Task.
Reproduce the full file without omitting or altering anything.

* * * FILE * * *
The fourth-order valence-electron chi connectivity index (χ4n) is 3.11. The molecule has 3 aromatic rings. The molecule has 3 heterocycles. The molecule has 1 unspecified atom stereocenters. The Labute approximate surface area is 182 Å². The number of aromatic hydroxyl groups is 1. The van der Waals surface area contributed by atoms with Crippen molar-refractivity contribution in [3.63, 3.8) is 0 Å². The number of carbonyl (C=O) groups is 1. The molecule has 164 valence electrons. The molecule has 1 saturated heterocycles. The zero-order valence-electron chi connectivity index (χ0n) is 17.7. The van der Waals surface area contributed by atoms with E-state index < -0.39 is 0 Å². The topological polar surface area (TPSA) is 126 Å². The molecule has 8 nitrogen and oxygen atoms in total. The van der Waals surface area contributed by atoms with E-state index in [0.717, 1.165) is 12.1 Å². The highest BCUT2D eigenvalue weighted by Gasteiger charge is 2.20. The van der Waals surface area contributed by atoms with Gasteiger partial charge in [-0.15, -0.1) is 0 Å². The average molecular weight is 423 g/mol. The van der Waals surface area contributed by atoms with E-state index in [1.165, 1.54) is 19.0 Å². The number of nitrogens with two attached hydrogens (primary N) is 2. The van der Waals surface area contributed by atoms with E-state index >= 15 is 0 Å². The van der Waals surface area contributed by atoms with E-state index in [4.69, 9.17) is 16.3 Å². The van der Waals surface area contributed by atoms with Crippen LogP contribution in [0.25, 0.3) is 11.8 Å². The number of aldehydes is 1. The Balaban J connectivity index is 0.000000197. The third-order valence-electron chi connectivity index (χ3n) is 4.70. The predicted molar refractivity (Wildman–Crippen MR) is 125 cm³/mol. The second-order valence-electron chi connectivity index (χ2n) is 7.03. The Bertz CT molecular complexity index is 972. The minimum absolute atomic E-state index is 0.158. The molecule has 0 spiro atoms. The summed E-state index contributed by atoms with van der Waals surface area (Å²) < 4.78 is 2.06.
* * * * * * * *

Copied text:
The fourth-order valence-electron chi connectivity index (χ4n) is 3.11. The molecule has 3 aromatic rings. The molecule has 3 heterocycles. The molecule has 1 unspecified atom stereocenters. The Labute approximate surface area is 182 Å². The number of aromatic hydroxyl groups is 1. The van der Waals surface area contributed by atoms with Crippen molar-refractivity contribution in [3.63, 3.8) is 0 Å². The number of carbonyl (C=O) groups is 1. The molecule has 164 valence electrons. The molecule has 1 saturated heterocycles. The zero-order valence-electron chi connectivity index (χ0n) is 17.7. The van der Waals surface area contributed by atoms with E-state index < -0.39 is 0 Å². The topological polar surface area (TPSA) is 126 Å². The molecule has 8 nitrogen and oxygen atoms in total. The van der Waals surface area contributed by atoms with E-state index in [0.717, 1.165) is 12.1 Å². The highest BCUT2D eigenvalue weighted by Gasteiger charge is 2.20. The van der Waals surface area contributed by atoms with Gasteiger partial charge in [-0.15, -0.1) is 0 Å². The average molecular weight is 423 g/mol. The van der Waals surface area contributed by atoms with E-state index in [1.165, 1.54) is 19.0 Å². The number of nitrogens with two attached hydrogens (primary N) is 2. The van der Waals surface area contributed by atoms with E-state index >= 15 is 0 Å². The van der Waals surface area contributed by atoms with E-state index in [4.69, 9.17) is 16.3 Å². The van der Waals surface area contributed by atoms with Crippen LogP contribution in [0.25, 0.3) is 11.8 Å². The number of aldehydes is 1. The Balaban J connectivity index is 0.000000197. The third-order valence-electron chi connectivity index (χ3n) is 4.70. The predicted molar refractivity (Wildman–Crippen MR) is 125 cm³/mol. The second-order valence-electron chi connectivity index (χ2n) is 7.03. The Bertz CT molecular complexity index is 972. The minimum absolute atomic E-state index is 0.158. The molecule has 0 spiro atoms. The summed E-state index contributed by atoms with van der Waals surface area (Å²) < 4.78 is 2.06.